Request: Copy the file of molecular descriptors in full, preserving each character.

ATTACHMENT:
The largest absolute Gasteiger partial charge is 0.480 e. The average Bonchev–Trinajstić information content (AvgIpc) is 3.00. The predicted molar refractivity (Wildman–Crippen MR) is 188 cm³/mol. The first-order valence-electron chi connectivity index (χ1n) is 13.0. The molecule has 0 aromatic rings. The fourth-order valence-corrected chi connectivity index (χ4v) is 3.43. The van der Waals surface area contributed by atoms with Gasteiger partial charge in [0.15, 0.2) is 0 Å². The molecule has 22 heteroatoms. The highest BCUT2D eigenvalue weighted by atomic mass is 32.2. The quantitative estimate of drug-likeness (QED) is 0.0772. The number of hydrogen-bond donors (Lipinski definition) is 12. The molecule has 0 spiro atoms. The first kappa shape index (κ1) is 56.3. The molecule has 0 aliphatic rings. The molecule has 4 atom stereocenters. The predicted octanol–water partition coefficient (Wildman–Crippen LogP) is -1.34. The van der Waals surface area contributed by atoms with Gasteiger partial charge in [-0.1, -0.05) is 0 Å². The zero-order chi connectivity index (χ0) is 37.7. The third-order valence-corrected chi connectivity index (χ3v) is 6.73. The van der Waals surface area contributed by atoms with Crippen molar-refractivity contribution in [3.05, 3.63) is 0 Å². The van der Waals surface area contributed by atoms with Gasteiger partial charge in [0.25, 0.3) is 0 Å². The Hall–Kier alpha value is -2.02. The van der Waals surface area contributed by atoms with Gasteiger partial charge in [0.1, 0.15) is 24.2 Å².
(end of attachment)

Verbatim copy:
The largest absolute Gasteiger partial charge is 0.480 e. The average Bonchev–Trinajstić information content (AvgIpc) is 3.00. The predicted molar refractivity (Wildman–Crippen MR) is 188 cm³/mol. The first-order valence-electron chi connectivity index (χ1n) is 13.0. The molecule has 0 aromatic rings. The fourth-order valence-corrected chi connectivity index (χ4v) is 3.43. The van der Waals surface area contributed by atoms with Gasteiger partial charge in [0.15, 0.2) is 0 Å². The molecule has 22 heteroatoms. The highest BCUT2D eigenvalue weighted by atomic mass is 32.2. The quantitative estimate of drug-likeness (QED) is 0.0772. The number of hydrogen-bond donors (Lipinski definition) is 12. The molecule has 0 spiro atoms. The first kappa shape index (κ1) is 56.3. The molecule has 0 aliphatic rings. The molecule has 4 atom stereocenters. The predicted octanol–water partition coefficient (Wildman–Crippen LogP) is -1.34. The van der Waals surface area contributed by atoms with Gasteiger partial charge in [-0.1, -0.05) is 0 Å². The zero-order chi connectivity index (χ0) is 37.7. The third-order valence-corrected chi connectivity index (χ3v) is 6.73. The van der Waals surface area contributed by atoms with Crippen molar-refractivity contribution in [3.05, 3.63) is 0 Å². The van der Waals surface area contributed by atoms with Gasteiger partial charge in [0.25, 0.3) is 0 Å². The Hall–Kier alpha value is -2.02. The van der Waals surface area contributed by atoms with Gasteiger partial charge in [0.1, 0.15) is 24.2 Å².